It applies to sports and smartphones: If you’re an underdog, you will always be compared to the reigning champs until you knock them off their pedestal. The mission, then, for Palm during Saturday’s retail launch of its Pre smartphone was relatively simple: Get as close as possible to an iPhone-style score, and don’t commit any turnovers.
Given those parameters, Palm appears to have gained some yardage with a limited success. It’s hard to expect iPhone-like sales numbers given Apple’s two-year head start, the current economic climate, and none other than Sprint CEO Dan Hesse himself claiming limited Pre supplies were on hand.
However, lines were seen snaking out of Sprint stores in some major cities, and sellouts were reported. Also, technology media reviews of Palm’s new webOS operating system, which debuted on the Pre, have been mostly positive — which is key, since Palm reportedly has big plans to put the OS on phones sold by other carriers.
In fact, the Pre is integral to Palm’s efforts to reclaim the frontrunner status it enjoyed in the late 1990s with personal digital assistants and the Treo, a PDA/phone hybrid that could be viewed as the granddaddy of today’s feature-rich smartphones. The Pre is also one of several devices to come out over the next few months that will carry the pressure-packed tag of “potential iPhone killer.”
However, Apple goes on offense this week with its annual Worldwide Developers Conference. So how did Palm do with its short window of opportunity?
Measuring by Apple Standards
“Palm did a good job whipping up a frenzy,” independent mobile phone analyst Jeff Kagan told the E-Commerce Times. “We tend to measure everything by Apple and the iPhone. These are devices that are capturing the imagination, and Palm has not been able to keep up. This was Palm’s last shot. Were they going to come out with a device that was going to save them? We want to see multiple competitors to the iPhone to keep prices low and innovation high. Palm has been successful at that [with the Pre] so far.”
However, Palm and Sprint have already had to issue one update to webOS based on user feedback over the weekend, Kagan noted. “Was it a good operating system? Yes. The customer likes it, but are customers scratching their heads trying to figure out how to use it? Yes. It takes a while to get up to speed with these things.”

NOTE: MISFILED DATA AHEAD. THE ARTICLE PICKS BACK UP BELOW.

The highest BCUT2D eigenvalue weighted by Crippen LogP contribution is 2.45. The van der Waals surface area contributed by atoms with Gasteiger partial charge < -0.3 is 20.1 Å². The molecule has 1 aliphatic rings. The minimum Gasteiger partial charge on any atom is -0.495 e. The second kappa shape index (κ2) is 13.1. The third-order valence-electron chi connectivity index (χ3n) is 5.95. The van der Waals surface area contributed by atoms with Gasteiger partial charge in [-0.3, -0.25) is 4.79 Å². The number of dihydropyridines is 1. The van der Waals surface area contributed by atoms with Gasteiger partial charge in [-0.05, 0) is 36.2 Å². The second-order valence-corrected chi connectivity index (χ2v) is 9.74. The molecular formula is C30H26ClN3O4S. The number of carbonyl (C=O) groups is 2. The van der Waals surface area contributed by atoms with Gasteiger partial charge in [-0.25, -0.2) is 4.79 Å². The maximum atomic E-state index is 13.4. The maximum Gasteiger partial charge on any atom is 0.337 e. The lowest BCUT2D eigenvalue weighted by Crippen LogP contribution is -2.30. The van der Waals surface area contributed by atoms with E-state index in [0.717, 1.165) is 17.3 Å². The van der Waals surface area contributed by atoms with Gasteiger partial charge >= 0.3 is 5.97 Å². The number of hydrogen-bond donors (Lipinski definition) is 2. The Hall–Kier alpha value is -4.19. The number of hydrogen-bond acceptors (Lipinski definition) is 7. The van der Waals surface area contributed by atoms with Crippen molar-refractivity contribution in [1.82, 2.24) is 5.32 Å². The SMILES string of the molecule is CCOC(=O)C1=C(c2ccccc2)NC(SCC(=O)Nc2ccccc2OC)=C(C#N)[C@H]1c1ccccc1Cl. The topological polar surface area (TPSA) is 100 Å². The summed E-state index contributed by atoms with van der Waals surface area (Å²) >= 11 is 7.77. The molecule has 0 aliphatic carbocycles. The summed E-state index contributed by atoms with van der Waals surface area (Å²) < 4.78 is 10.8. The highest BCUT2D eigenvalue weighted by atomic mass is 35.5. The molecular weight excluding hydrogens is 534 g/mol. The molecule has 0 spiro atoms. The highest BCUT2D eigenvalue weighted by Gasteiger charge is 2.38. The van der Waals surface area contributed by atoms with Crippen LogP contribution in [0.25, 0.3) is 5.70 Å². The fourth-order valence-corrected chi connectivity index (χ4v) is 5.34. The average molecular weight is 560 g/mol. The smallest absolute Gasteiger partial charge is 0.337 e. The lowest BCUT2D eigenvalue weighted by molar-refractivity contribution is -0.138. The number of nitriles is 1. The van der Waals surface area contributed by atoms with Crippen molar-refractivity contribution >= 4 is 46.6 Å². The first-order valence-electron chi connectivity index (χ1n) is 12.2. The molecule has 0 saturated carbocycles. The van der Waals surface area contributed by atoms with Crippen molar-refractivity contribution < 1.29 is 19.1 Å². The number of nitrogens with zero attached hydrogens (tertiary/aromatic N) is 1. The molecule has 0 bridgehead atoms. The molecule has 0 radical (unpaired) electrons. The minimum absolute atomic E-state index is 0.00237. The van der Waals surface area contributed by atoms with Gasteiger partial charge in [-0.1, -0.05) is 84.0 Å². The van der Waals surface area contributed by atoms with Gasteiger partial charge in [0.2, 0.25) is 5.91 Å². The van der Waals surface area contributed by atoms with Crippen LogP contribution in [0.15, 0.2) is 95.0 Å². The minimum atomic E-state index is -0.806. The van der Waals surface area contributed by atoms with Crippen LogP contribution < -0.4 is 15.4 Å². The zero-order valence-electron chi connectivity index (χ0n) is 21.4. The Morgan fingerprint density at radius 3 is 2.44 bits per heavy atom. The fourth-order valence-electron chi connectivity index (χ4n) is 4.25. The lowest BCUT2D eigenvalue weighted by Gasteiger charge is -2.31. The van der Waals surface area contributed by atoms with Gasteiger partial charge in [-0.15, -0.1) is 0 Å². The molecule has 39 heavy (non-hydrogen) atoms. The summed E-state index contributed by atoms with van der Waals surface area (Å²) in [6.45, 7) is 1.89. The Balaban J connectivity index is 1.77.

That’s to be expected with any new major device. It may also explain why Sprint and Palm didn’t appear to be all that worried about the limited supply issue; it’s easier to fix software bugs and maintain the OS when you don’t have to update a lot of smartphones, Kagan said. Now, the companies can do their research and figure out who lined up to buy the Pre.
“It wasn’t an overwhelming number of customers that lined up at stores like Apple. While it’s the first really good answer to Apple’s iPhone, it doesn’t really target Apple,” Kagan said. “The customers that were there are customers that were interested in Palm devices. Now, the question is, after they get through this first wave of people who wanted the new Palm, are there going to be enough customers to continue to let this grow?”
Thumbs Up for WebOS
The limited supply issue, which may have caused early sellouts in some metropolitan areas, didn’t impress IDC analyst Ramon Llamas. Check back with him after the first quarter or two of sales, he told the E-Commerce Times. “You’ll see teething problems, shortages of devices — but they’re going to be there, and the folks who really want one are going to be able to find one.”
Reports of limited applications available for the Pre also don’t concern Llamas. “There’s not as many as compared to what you see on the App Store or BlackBerry App World — I’ll give you that. I think some people who bought it for apps are going to see a certain paucity from the get-go, but in time this is going to come around. Programming apps for the webOS platform is not that bad. [Developers] are looking to get stuff out there.”
WebOS gets a positive review from Llamas for ease of use, which will go a long way toward determining whether the Palm Pre and other phones using the operating system will appeal to the iPhone consumer-focused user, or a business customer who may be waiting to see what Research In Motion’s new BlackBerry models will look like later in the year.
“This kind of operating system is going to give other smartphone companies a run for their money,” Llamas said. “It’s so intuitive. Palm is hitting on all cylinders right now, and it may help them reach a mainstream base. Some people are comparing the Pre to the iPhone because of the touchscreen, but BlackBerry’s main thing is corporate email. The value proposition of WebOS is immediate connectivity to … whoever you want at any given time, via texting, email or IM. I think that says a lot as to what Palm can do, and what Palm is seeking for its devices to do.”